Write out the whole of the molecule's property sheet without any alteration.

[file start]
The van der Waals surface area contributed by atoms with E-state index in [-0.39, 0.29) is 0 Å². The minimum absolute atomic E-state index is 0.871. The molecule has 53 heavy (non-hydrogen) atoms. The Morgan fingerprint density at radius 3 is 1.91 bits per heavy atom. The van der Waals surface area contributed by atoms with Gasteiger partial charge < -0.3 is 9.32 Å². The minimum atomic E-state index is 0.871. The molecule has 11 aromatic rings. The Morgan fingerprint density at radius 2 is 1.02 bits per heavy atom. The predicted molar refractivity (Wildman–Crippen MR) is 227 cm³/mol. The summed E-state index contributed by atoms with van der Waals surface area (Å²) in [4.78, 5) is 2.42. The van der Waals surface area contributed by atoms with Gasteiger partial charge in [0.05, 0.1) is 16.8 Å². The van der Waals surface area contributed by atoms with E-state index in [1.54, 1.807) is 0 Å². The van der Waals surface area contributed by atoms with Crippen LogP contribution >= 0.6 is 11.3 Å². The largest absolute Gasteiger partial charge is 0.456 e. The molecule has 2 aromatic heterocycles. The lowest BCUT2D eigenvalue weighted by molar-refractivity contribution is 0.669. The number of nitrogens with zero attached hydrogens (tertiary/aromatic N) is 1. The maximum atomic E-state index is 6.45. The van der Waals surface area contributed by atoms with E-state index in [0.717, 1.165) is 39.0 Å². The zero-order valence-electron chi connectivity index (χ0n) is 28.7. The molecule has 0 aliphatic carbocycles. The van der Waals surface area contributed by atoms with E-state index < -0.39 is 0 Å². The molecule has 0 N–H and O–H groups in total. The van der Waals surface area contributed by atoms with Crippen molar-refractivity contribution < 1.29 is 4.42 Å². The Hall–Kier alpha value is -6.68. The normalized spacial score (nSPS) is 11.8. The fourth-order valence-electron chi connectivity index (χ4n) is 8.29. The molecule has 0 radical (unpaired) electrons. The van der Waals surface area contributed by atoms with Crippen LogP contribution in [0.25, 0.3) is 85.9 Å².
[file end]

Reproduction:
The van der Waals surface area contributed by atoms with E-state index in [-0.39, 0.29) is 0 Å². The minimum absolute atomic E-state index is 0.871. The molecule has 53 heavy (non-hydrogen) atoms. The Morgan fingerprint density at radius 3 is 1.91 bits per heavy atom. The van der Waals surface area contributed by atoms with Gasteiger partial charge < -0.3 is 9.32 Å². The minimum atomic E-state index is 0.871. The molecule has 11 aromatic rings. The Morgan fingerprint density at radius 2 is 1.02 bits per heavy atom. The predicted molar refractivity (Wildman–Crippen MR) is 227 cm³/mol. The summed E-state index contributed by atoms with van der Waals surface area (Å²) in [4.78, 5) is 2.42. The van der Waals surface area contributed by atoms with Gasteiger partial charge in [0.05, 0.1) is 16.8 Å². The van der Waals surface area contributed by atoms with E-state index in [1.54, 1.807) is 0 Å². The van der Waals surface area contributed by atoms with Crippen LogP contribution >= 0.6 is 11.3 Å². The largest absolute Gasteiger partial charge is 0.456 e. The molecule has 2 aromatic heterocycles. The lowest BCUT2D eigenvalue weighted by molar-refractivity contribution is 0.669. The number of nitrogens with zero attached hydrogens (tertiary/aromatic N) is 1. The maximum atomic E-state index is 6.45. The van der Waals surface area contributed by atoms with E-state index in [0.717, 1.165) is 39.0 Å². The zero-order valence-electron chi connectivity index (χ0n) is 28.7. The molecule has 0 aliphatic carbocycles. The van der Waals surface area contributed by atoms with E-state index < -0.39 is 0 Å². The molecule has 0 N–H and O–H groups in total. The van der Waals surface area contributed by atoms with Crippen molar-refractivity contribution < 1.29 is 4.42 Å². The Hall–Kier alpha value is -6.68. The normalized spacial score (nSPS) is 11.8. The fourth-order valence-electron chi connectivity index (χ4n) is 8.29. The molecule has 0 radical (unpaired) electrons. The van der Waals surface area contributed by atoms with Crippen LogP contribution in [0.25, 0.3) is 85.9 Å².